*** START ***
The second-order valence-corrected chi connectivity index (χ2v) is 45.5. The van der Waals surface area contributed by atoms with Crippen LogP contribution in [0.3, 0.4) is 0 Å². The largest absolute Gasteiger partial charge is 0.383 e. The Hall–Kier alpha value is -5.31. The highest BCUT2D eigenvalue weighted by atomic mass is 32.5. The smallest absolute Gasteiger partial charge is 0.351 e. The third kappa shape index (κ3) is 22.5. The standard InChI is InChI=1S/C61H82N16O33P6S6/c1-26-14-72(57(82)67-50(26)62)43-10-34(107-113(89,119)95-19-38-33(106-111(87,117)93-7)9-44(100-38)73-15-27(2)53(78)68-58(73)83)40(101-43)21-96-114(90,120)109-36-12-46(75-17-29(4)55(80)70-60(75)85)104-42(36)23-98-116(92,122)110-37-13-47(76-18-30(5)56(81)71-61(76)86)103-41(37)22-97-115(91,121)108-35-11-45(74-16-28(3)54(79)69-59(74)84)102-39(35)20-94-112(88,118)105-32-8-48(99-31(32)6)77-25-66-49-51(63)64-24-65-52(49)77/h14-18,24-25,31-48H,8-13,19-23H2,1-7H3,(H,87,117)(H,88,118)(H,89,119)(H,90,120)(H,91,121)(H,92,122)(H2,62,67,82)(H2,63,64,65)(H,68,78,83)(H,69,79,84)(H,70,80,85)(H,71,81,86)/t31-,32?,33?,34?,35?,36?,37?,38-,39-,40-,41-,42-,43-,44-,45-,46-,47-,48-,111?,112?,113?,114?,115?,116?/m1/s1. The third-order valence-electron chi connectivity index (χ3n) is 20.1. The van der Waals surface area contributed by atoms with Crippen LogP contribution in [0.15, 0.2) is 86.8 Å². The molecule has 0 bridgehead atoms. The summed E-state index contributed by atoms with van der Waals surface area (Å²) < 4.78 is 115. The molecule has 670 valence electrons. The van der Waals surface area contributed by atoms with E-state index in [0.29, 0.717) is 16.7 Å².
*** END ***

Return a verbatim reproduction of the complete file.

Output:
The second-order valence-corrected chi connectivity index (χ2v) is 45.5. The van der Waals surface area contributed by atoms with Crippen LogP contribution in [0.3, 0.4) is 0 Å². The largest absolute Gasteiger partial charge is 0.383 e. The Hall–Kier alpha value is -5.31. The highest BCUT2D eigenvalue weighted by atomic mass is 32.5. The smallest absolute Gasteiger partial charge is 0.351 e. The third kappa shape index (κ3) is 22.5. The standard InChI is InChI=1S/C61H82N16O33P6S6/c1-26-14-72(57(82)67-50(26)62)43-10-34(107-113(89,119)95-19-38-33(106-111(87,117)93-7)9-44(100-38)73-15-27(2)53(78)68-58(73)83)40(101-43)21-96-114(90,120)109-36-12-46(75-17-29(4)55(80)70-60(75)85)104-42(36)23-98-116(92,122)110-37-13-47(76-18-30(5)56(81)71-61(76)86)103-41(37)22-97-115(91,121)108-35-11-45(74-16-28(3)54(79)69-59(74)84)102-39(35)20-94-112(88,118)105-32-8-48(99-31(32)6)77-25-66-49-51(63)64-24-65-52(49)77/h14-18,24-25,31-48H,8-13,19-23H2,1-7H3,(H,87,117)(H,88,118)(H,89,119)(H,90,120)(H,91,121)(H,92,122)(H2,62,67,82)(H2,63,64,65)(H,68,78,83)(H,69,79,84)(H,70,80,85)(H,71,81,86)/t31-,32?,33?,34?,35?,36?,37?,38-,39-,40-,41-,42-,43-,44-,45-,46-,47-,48-,111?,112?,113?,114?,115?,116?/m1/s1. The third-order valence-electron chi connectivity index (χ3n) is 20.1. The van der Waals surface area contributed by atoms with Crippen LogP contribution in [0.15, 0.2) is 86.8 Å². The molecule has 0 bridgehead atoms. The summed E-state index contributed by atoms with van der Waals surface area (Å²) < 4.78 is 115. The molecule has 670 valence electrons. The van der Waals surface area contributed by atoms with E-state index in [0.29, 0.717) is 16.7 Å².